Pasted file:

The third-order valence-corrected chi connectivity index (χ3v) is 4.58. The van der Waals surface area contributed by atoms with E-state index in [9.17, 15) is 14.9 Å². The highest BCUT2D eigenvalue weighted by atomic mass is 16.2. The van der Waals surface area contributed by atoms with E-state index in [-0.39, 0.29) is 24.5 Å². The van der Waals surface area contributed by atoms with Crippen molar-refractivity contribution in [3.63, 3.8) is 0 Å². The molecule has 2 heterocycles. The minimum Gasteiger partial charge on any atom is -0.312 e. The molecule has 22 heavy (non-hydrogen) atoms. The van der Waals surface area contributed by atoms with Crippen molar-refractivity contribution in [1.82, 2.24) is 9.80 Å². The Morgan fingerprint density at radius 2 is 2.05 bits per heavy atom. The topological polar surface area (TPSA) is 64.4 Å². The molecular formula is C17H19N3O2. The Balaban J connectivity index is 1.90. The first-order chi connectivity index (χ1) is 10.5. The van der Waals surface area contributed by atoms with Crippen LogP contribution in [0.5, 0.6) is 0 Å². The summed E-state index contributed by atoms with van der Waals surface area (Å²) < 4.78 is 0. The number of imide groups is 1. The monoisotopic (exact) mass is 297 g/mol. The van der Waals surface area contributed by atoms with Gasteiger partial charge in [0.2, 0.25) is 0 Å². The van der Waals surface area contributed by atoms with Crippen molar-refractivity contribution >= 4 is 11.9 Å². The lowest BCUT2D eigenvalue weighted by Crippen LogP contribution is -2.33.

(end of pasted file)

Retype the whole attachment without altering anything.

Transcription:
The third-order valence-corrected chi connectivity index (χ3v) is 4.58. The van der Waals surface area contributed by atoms with E-state index in [9.17, 15) is 14.9 Å². The highest BCUT2D eigenvalue weighted by atomic mass is 16.2. The van der Waals surface area contributed by atoms with E-state index in [-0.39, 0.29) is 24.5 Å². The van der Waals surface area contributed by atoms with Crippen molar-refractivity contribution in [3.63, 3.8) is 0 Å². The molecule has 2 heterocycles. The minimum Gasteiger partial charge on any atom is -0.312 e. The molecule has 22 heavy (non-hydrogen) atoms. The van der Waals surface area contributed by atoms with Crippen molar-refractivity contribution in [1.82, 2.24) is 9.80 Å². The Morgan fingerprint density at radius 2 is 2.05 bits per heavy atom. The topological polar surface area (TPSA) is 64.4 Å². The molecular formula is C17H19N3O2. The Balaban J connectivity index is 1.90. The first-order chi connectivity index (χ1) is 10.5. The van der Waals surface area contributed by atoms with Crippen LogP contribution in [0.5, 0.6) is 0 Å². The summed E-state index contributed by atoms with van der Waals surface area (Å²) < 4.78 is 0. The number of imide groups is 1. The monoisotopic (exact) mass is 297 g/mol. The van der Waals surface area contributed by atoms with Gasteiger partial charge in [0.2, 0.25) is 0 Å². The van der Waals surface area contributed by atoms with Crippen molar-refractivity contribution >= 4 is 11.9 Å². The lowest BCUT2D eigenvalue weighted by Crippen LogP contribution is -2.33.